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Date: Thu, 11 Sep 2014 13:46:22 -0700
From: Alex Elsayed <eternaleye@...il.com>
To: discussions@...sword-hashing.net
Subject: Re: Re: Re: Re: Re: Re: Re: Re: Re: Second factor (was A review per day - Schvrch)

Andy Lutomirski wrote:

> On Thu, Sep 11, 2014 at 12:27 PM, Alex Elsayed
> <eternaleye@...il.com> wrote:
>> Andy Lutomirski wrote:
>>
>>> On Thu, Sep 11, 2014 at 11:39 AM, Alex Elsayed
>>> <eternaleye@...il.com> wrote:
>>>> Andy Lutomirski wrote:
>>>>
>>>>> On Thu, Sep 11, 2014 at 11:26 AM, Alex Elsayed
>>>>> <eternaleye@...il.com> wrote:
>>>>>> Alex Elsayed wrote:
>>>>>>
>>>>>>> Mm, with the parallel PAKE we've latched P as a necessary part of
>>>>>>> the protocol, so _here_ your original idea of passing H(P) to the
>>>>>>> token, which it uses to encrypt its (internal) value, would not
>>>>>>> weaken the scheme in the case of a malicious token.
>>>>>>>
>>>>>>> Given token T holding secret X, user U holding password P, and
>>>>>>> server S:
>>>>>>>
>>>>>>> U -> T: H(P)
>>>>>>> T -> U: Y = E(k=X, H(P))
>>>>>>> T -> S: R_t = PAKE(X)
>>>>>>> U -> S: R_u = PAKE(Y)
>>>>>>> T -> U: R_t
>>>>>>> U: K = R_t ^ R_u
>>>>>>
>>>>>> After I posted the correction to this yesterday, I realized that
>>>>>> there's an even more optimal approach combining this with my original
>>>>>> scheme. It satisfies all of the properties you brought up, _and_ the
>>>>>> property I'd like that the server doesn't even need to know that a
>>>>>> token is in use at all (permitting a user to add a token to any
>>>>>> account they want to) - without requiring any local storage on the
>>>>>> user's machine.
>>>>>>
>>>>>> Let E( K, M ) be an encryption function with key K and message M
>>>>>> Let H( M ) be a hash of a message M
>>>>>> Let sizeof( H( A ) ) == sizeof( K in E( K, B ) ) for all A and B
>>>>>>
>>>>>> Given:
>>>>>>     Token T holding secret X
>>>>>>     User U holding password P and pin N
>>>>>>     Server S
>>>>>>
>>>>>> 1.) U and T establish a channel C by executing a PAKE over N
>>>>>> 2.) U sends H(P) to T over C
>>>>>
>>>>> This step loses the property that a malicious token doesn't weaken
>>>>> security over no token at all -- a malicious token can do an offline
>>>>> dictionary attack on the password.
>>>>
>>>> I'd argue that while it isn't _ideal_ (ideally, a malicious token
>>>> couldn't do that, I agree) it doesn't weaken security over no token at
>>>> all - because without a token (and thus X) the _server_ can perform a
>>>> dictionary attack on the verifier - so really, you wind up exactly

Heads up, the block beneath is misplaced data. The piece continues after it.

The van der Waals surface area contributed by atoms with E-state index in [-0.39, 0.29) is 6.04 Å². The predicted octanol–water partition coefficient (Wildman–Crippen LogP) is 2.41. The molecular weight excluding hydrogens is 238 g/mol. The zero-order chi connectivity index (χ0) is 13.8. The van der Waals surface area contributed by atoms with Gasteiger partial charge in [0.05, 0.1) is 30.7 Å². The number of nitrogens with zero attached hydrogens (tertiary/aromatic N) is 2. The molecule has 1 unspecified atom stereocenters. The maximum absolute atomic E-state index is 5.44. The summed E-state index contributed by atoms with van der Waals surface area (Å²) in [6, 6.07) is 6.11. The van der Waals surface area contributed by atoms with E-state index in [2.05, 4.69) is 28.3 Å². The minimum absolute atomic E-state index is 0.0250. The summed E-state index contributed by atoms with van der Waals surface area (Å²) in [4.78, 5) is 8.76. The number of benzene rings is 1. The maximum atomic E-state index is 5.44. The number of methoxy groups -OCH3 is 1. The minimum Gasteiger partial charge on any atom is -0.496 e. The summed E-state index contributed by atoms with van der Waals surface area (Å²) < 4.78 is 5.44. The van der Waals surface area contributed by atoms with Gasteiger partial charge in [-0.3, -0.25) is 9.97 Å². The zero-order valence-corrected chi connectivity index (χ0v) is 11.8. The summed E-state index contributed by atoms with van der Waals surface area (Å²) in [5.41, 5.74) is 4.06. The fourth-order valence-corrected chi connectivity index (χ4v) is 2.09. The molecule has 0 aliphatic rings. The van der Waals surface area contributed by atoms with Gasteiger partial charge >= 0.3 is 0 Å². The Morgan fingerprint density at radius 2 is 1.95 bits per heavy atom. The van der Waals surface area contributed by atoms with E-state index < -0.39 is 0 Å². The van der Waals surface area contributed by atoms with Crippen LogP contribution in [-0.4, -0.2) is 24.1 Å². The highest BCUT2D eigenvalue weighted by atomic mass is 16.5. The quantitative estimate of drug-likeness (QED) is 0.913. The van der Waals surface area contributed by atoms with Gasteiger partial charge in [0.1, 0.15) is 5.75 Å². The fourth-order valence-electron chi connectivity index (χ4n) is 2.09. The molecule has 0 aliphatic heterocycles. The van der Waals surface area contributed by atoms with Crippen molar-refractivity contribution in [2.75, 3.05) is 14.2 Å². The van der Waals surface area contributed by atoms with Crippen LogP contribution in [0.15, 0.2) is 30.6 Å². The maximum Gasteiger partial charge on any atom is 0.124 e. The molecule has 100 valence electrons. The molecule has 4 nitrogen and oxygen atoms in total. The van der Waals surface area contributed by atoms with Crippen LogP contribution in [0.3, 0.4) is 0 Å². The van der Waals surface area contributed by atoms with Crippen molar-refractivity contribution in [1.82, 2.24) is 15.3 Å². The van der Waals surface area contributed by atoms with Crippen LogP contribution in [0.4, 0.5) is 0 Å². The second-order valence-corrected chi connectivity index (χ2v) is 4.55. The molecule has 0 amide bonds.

>>>> where you would be without the token as long as H is at least as secure
>>>> as the verifier generation algorithm.
>>>>
>>>
>>> Yeah, fair enough.  I guess that, if you're not willing to store a
>>> blob on your computer, then that's the best that you can do.
>>>
>>> On the other hand, for some token designs, you might have no choice --
>>> tokens with no storage will require you store a blob somewhere.
>>
>> True enough - my thinking has been along the lines of smartcards (or
>> GNUK), where the _cheap_ ones are storage only, and the rest are storage
>> + processing.
>>
>> Then again, a token with no storage at all can't really have much in the
>> way of a secret X - and if you _do_ store a (rather small - key-sized)
>> blob W on your computer, you can just replace H(P) with H( E( W, P ) ),
>> since H is only ever executed by U, thus preventing the token from
>> brute-forcing (since W is strong randomness &c)
> 
> I should have said ROM-only token as opposed to token w/o storage.
> Incidentally, Intel SGX looks a lot like a ROM-only token built in to
> a CPU :)
> 
>>
>> I just personally think the usability loss of storing a blob outweighs
>> the security loss of not doing so, especially since it needs to be
>> replicated to every machine that you want to log in from - making it (in
>> a sense) a poor hybrid between a software 'token' and a saved password.
> 
> I'm thinking of it like an ssh private key file with added two-factor
> goodness.

Well, my opinion on SSH private keys in files (as opposed to tokens) is 
"poor man's software token"...

It really is trying to fulfill "something you have", the passphrase for the 
key is "something you know" - but it's weakened as a "something you have" by 
being trivially cloneable.

It all comes down to the three proofs of identity - something you have, 
something you know, and something you are. Having _something_ is better than 
_nothing_ in each category, but you really don't benefit all that much by 
having more than one in a category.

You _do_ benefit in certain measures of security, but it starts costing more 
to get all of them to play nicely, and you start losing out on 
complexity/robustness grounds. To me, that's a huge problem, because 
Security Hole Zero is "the tools were a pain so I didn't use them."

It's the single most common security problem, whether it manifests as poor 
passwords, reused passwords, sticky notes with passwords on them, leaving 
two-factor authentication turned off because they don't want to type a 6-
digit code on login...

> If I find myself bored enough, I'll try to implement something in the
> Java card edition or whatever it's called and see if I can upload it
> to my YK NEO. *
> 
> * Old YK NEOs are unlocked and you can upload applets.  New ones are
> locked, but I think you can email Yubico and ask for the developer
> version.
> 
> --Andy


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